Armenian resilience and unfinished Armenian Genocide agenda

AR: Although at a distance from Armenia, I imagine you over time have followed the events in Armenia. What is the most striking thing about Armenia for you?

AS: I was [in Armenia] once with my father when I was a teenager, when it was still a part of the Soviet Union. I have not been back to the independent Armenia.

It is certainly what I look forward to because it is important to, number one, understand one's roots. But also, [even though] I am a Mexican diplomat and I represent my country in the most important country for Mexico, which is the United States, there is such a thing as a global citizenry. These pasts and origins have the ability to connect and create networks regardless of passport, nationality, ethnicity, and color.

[Such networks] are the only response to some of the challenges that many countries like ours face. Challenges like security in the post-September 11 world, environmental degradation, social-economic development that is also just and fair.

Armenia and Mexico have lived next to big, powerful countries. Armenia is near Russia and Mexico near the U.S. We've both had traumatic historical experiences with our neighbors: Armenia with Turkey and to certain extent Russia, Mexico with the U.S. after the war of 1847. So, I think there is a lot of common ground that can be built on by engaging.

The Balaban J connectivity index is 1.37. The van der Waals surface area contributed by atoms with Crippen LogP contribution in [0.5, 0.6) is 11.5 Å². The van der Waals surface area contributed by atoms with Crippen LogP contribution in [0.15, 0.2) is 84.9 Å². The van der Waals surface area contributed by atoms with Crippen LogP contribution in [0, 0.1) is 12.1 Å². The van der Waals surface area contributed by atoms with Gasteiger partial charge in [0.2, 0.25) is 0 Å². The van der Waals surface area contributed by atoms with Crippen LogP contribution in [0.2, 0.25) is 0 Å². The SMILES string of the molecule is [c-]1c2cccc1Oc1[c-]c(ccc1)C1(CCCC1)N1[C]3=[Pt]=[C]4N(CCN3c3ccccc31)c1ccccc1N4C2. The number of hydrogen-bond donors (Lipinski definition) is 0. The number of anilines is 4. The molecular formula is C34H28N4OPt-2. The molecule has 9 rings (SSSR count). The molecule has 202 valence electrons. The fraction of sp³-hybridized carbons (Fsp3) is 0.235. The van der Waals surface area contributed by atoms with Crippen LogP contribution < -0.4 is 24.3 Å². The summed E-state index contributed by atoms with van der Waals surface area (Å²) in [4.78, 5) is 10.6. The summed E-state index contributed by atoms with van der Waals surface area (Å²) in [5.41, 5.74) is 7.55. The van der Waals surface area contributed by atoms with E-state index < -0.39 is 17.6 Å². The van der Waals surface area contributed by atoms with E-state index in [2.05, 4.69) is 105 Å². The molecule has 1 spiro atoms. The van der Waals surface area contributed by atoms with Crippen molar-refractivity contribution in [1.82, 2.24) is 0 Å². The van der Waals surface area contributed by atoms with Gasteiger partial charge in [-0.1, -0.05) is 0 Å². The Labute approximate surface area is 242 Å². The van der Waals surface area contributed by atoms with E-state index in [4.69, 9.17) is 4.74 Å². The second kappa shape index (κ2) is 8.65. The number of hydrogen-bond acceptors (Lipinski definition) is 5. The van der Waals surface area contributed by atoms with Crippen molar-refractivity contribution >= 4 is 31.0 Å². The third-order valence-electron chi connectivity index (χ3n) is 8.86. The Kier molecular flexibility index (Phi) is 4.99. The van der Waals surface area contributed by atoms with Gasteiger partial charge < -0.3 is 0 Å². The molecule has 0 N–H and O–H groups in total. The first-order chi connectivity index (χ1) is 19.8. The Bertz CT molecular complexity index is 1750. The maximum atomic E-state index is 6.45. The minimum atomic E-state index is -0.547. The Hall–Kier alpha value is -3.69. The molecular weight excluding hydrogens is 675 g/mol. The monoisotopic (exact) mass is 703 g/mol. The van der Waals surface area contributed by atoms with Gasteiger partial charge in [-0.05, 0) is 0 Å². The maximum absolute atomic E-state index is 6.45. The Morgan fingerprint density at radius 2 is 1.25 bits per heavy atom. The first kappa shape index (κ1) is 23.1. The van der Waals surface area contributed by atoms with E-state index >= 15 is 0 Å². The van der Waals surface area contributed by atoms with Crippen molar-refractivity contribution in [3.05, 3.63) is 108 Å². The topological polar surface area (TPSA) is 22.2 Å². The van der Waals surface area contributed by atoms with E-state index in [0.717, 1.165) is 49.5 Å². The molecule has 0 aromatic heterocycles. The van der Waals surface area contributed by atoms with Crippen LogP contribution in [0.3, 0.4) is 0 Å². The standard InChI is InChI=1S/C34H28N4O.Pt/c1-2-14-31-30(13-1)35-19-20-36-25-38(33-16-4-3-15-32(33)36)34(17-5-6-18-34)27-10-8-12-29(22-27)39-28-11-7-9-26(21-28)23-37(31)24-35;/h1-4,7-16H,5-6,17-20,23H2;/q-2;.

There are two things that surprise me. One is the resiliency of the Armenian people and culture. I see that at home with my father and mother. (She is also a refugee, but from another side of the Mediterranean. She is a republican refugee from the 1930s Civil War in Spain.)

The other thing that surprises me is how the Armenian diaspora has not had the ability to forcefully portray and make its case as the Jewish-American community has. How the resources and the capital, manpower, and even the celebrities - even though some of them do it very actively - has not been translated to a full-fledged recognition, explanation, coming to terms with what happened in that part of the world.

AR: Has Mexico been confronted with the Armenian Genocide issue either in the context of international organizations or directly, and how does it perceive the issue of genocide?

AS: I think Mexico is one of the countries that have supported resolutions condemning genocide. For reasons that have to do with geographical distance and the fact that there is a small Armenian community in Mexico, it is not an issue that is on top of Mexican diplomatic agenda.

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The Cafesjian Foundation has taken a difficult decision to close The Armenian Reporter. We regret that we are forced to take this decision after more than eight years of publishing. We thank our readers and all individuals who have contributed to the Reporter. Kathleen Cafesjian Baradaran Chair, Cafesjian Family Foundation